Save Up, You Might Need It For A Rainy Day!
The Covid-19 pandemic has made us realize the need for saving and investing for a rainy day. While most of us were impacted financially in some way or the other, we can all agree on 2 things – multiple sources of income are extremely essential when things go sideways and you must not put all your eggs in one basket – your investments must be diversified.
But what do you do when each and every asset class is nose-diving and the entire economy is down? You invest in an instrument that will slowly recover along with the market. This is where an index fund comes in.
What is an Index Fund?
An Index Fund is a type of mutual fund, whose portfolio replicates that of an index. What is an index you may ask? An index is a benchmark that represents a group of companies that define a particular market segment. For example, the Nifty 50 Index represents the 50 largest companies listed on the National Stock Exchange. Few of the popular indices in India are the Sensex, Nifty 50 and Nifty Next 50 indices.
While most mutual funds aim to beat the benchmark index and provide higher returns, the aim of Index funds is to provide returns as close to that of the benchmark index.
How does an Index Fund work?
Index funds invest in companies in the same weightage, as that in the underlying index.
Let’s take the example of a Sensex Index Fund. The Sensex comprises of 30 well-established and financially sound companies. Now, a Sensex Index Fund will also invest in these 30 companies that make up the Sensex. The holding in each of these 30 companies will be the same as the weightage of each company in the index.
If you hear the word ‘tracking error’ when it comes to Index Funds, do not worry. Put simply tracking error is the slight difference between the returns from the index and the returns from the Index fund. While Index Funds replicate the portfolio of the underlying index, the performance is not exactly the same and the slight difference between the two is because of the strategy and actions of the fund manager. It is the fund manager’s responsibility to reduce the tracking error.
Should I invest in an Index Fund?
Low management expenses – Since the Index Fund is a passively managed fund and is simply imitating an index, the management expenses for managing the index fund are lower than that of actively managed equity funds.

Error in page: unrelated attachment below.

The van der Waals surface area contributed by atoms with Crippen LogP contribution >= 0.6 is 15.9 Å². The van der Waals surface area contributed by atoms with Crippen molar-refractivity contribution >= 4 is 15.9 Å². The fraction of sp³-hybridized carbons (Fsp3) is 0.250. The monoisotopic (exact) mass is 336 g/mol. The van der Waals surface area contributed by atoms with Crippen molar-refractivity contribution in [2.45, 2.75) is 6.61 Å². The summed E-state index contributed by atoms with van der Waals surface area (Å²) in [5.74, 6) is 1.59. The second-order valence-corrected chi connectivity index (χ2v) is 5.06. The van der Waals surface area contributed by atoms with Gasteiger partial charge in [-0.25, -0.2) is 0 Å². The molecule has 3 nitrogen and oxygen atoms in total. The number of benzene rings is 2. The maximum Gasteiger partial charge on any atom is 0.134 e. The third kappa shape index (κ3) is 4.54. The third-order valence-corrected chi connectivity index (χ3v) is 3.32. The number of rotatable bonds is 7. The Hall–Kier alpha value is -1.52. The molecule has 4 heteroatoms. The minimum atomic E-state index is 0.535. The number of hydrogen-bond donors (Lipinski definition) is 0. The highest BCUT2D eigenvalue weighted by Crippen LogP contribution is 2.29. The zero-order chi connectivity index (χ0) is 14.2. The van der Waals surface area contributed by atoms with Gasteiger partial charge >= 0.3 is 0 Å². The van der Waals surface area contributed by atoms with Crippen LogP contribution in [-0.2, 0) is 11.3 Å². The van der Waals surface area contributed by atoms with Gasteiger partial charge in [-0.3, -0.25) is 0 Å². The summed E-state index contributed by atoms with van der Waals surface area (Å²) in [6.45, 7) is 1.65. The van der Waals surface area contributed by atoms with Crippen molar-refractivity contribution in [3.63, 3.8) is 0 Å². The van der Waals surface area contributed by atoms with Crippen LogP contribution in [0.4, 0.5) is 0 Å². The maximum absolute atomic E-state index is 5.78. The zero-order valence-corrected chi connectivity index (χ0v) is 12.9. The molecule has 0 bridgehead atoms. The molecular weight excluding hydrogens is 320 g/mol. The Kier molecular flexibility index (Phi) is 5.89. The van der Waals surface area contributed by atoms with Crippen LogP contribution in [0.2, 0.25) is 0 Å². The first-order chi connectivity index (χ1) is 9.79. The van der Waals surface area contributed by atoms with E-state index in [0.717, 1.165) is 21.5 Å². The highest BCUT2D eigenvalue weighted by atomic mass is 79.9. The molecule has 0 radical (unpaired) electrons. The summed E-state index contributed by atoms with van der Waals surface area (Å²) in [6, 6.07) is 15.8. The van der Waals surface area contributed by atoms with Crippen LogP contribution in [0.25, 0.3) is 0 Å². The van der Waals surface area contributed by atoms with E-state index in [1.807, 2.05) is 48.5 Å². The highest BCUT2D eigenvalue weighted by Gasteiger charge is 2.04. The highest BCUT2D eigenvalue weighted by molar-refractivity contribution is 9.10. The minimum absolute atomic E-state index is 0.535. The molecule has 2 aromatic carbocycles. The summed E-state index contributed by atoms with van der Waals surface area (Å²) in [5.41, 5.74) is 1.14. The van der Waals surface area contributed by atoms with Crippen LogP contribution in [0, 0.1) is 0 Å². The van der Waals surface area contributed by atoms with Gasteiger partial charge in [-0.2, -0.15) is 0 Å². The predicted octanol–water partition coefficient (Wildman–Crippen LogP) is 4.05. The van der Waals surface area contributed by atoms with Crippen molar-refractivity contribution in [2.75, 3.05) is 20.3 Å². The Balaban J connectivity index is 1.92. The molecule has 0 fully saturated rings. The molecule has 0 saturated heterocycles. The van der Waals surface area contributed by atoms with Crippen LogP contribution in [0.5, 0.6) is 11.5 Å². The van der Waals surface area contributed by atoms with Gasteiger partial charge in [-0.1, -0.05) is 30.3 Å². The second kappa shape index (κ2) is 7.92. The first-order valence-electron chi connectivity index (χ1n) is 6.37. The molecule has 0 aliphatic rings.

While assessing an index fund, look for the expense ratio – and keep in mind a lower expense ratio in an index fund is better.
Less Risky - Index funds are less risky compared to other equity mutual funds and hence a good starting point if you want to start investing in mutual funds. Hence they are ideal for the buy and hold investment strategy.
Does not ‘beat the market’ – Many investors focus on high returns and aim to invest so as to earn returns over and above what the benchmark index will give. However, the aim of investing in an index fund is to neither outperform nor underperform the index but move along with it.
When should you invest in an Index Fund?
1. First-time investor – If you are a conservative investor who wants to dip her feet into the equity markets or get some experience in investing in mutual funds, Index Funds are a great option for long term investing.
2. Economy is recovering - Since Index Funds imitate a benchmark index that is made up of the 30 -50 top companies in the market, it is more likely that when the economy is coming out of a slump and slowly recovering, the top companies will start faring well first. Thus in such situations by investing in an index fund you will ride the upward trend.
Index funds are ideal to get a first-hand experience of investing in mutual funds without taking big risks. While selecting an index fund, opt for one that has a low expense ratio and a low tracking error.
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